I pondered the subject on a quiet day recently with a passing Tory backbencher who denied there was a secret agreement between the major parties to allow their MPs to campaign in their constituencies at the beginning and end of the week.
MPs are not the only professional politicians who use "constituency days" to further their (and their party's) re-election prospects.
Here's a Facebook entry for the leader of the Welsh Liberal Democrats, Kirsty Williams, dated January 18:
The Mark in question is Mark Williams, Lib Dem MP for Ceredigion, whose own Facebook entries reveal Mondays spent trying to get re-elected.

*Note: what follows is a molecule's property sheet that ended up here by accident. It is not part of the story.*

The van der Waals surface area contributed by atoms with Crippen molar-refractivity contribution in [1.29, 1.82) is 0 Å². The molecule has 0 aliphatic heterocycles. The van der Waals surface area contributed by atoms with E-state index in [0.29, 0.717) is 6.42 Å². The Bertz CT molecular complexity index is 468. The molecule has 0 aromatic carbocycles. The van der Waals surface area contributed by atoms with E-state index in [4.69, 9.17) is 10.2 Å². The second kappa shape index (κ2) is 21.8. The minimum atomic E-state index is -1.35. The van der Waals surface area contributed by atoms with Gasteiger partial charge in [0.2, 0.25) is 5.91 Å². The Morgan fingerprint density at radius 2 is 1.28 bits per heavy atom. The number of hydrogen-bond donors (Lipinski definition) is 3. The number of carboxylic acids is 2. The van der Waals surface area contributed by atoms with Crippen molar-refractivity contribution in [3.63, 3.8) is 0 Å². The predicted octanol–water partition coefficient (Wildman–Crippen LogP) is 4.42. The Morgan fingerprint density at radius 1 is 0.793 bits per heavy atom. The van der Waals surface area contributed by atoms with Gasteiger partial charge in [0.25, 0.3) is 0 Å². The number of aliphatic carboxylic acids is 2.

I did ask him: "Shouldn't you have been at work?"
His reply: "A different kind of work, I hasten to add only part of Mondays."
Kirsty Williams spent Monday, January 25 campaigning in Builth, in her own constituency, which may have helped the election chances of the deputy leader of the Welsh Liberal Democrats, local MP Roger Williams.
Perhaps the events were part of a Williams family re-union, although so far as I know the three are not related.
Meeting people in the real world must be a good thing for politicians although perhaps describing it as "campaigning" is not the most tactful choice of words.